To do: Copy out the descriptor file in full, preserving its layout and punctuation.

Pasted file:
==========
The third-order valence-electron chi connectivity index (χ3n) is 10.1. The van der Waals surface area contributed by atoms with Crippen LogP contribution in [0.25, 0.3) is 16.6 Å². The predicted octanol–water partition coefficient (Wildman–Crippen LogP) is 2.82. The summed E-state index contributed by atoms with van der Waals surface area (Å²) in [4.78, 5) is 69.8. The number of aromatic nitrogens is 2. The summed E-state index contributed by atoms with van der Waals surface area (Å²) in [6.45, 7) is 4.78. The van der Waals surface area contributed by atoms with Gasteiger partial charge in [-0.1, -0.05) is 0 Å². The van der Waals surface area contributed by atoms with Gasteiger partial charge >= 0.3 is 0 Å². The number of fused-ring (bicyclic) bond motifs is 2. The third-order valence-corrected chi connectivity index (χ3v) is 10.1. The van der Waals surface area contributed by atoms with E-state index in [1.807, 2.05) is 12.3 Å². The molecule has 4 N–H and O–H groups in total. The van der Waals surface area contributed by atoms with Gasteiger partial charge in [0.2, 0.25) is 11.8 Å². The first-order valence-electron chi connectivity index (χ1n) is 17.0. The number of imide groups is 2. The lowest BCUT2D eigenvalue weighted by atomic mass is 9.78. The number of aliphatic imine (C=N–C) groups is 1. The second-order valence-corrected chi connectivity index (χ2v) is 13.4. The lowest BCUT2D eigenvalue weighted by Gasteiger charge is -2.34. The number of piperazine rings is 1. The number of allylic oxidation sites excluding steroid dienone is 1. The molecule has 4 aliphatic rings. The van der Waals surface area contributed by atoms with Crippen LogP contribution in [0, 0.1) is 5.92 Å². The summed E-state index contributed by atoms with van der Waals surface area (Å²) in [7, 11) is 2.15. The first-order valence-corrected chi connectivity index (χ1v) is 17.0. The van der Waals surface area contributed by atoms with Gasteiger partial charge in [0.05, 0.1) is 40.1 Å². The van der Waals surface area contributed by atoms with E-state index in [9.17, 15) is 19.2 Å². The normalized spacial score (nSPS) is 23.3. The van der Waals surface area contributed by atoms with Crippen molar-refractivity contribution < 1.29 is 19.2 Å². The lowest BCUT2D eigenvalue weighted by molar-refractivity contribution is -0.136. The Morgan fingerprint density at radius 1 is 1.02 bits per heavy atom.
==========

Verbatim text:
The third-order valence-electron chi connectivity index (χ3n) is 10.1. The van der Waals surface area contributed by atoms with Crippen LogP contribution in [0.25, 0.3) is 16.6 Å². The predicted octanol–water partition coefficient (Wildman–Crippen LogP) is 2.82. The summed E-state index contributed by atoms with van der Waals surface area (Å²) in [4.78, 5) is 69.8. The number of aromatic nitrogens is 2. The summed E-state index contributed by atoms with van der Waals surface area (Å²) in [6.45, 7) is 4.78. The van der Waals surface area contributed by atoms with Gasteiger partial charge in [-0.1, -0.05) is 0 Å². The van der Waals surface area contributed by atoms with Gasteiger partial charge >= 0.3 is 0 Å². The number of fused-ring (bicyclic) bond motifs is 2. The third-order valence-corrected chi connectivity index (χ3v) is 10.1. The van der Waals surface area contributed by atoms with E-state index in [1.807, 2.05) is 12.3 Å². The molecule has 4 N–H and O–H groups in total. The van der Waals surface area contributed by atoms with Gasteiger partial charge in [0.2, 0.25) is 11.8 Å². The first-order valence-electron chi connectivity index (χ1n) is 17.0. The number of imide groups is 2. The lowest BCUT2D eigenvalue weighted by atomic mass is 9.78. The number of aliphatic imine (C=N–C) groups is 1. The second-order valence-corrected chi connectivity index (χ2v) is 13.4. The lowest BCUT2D eigenvalue weighted by Gasteiger charge is -2.34. The number of piperazine rings is 1. The number of allylic oxidation sites excluding steroid dienone is 1. The molecule has 4 aliphatic rings. The van der Waals surface area contributed by atoms with Crippen LogP contribution in [0, 0.1) is 5.92 Å². The summed E-state index contributed by atoms with van der Waals surface area (Å²) in [7, 11) is 2.15. The first-order valence-corrected chi connectivity index (χ1v) is 17.0. The van der Waals surface area contributed by atoms with Gasteiger partial charge in [0.05, 0.1) is 40.1 Å². The van der Waals surface area contributed by atoms with E-state index in [9.17, 15) is 19.2 Å². The normalized spacial score (nSPS) is 23.3. The van der Waals surface area contributed by atoms with Crippen molar-refractivity contribution < 1.29 is 19.2 Å². The lowest BCUT2D eigenvalue weighted by molar-refractivity contribution is -0.136. The Morgan fingerprint density at radius 1 is 1.02 bits per heavy atom.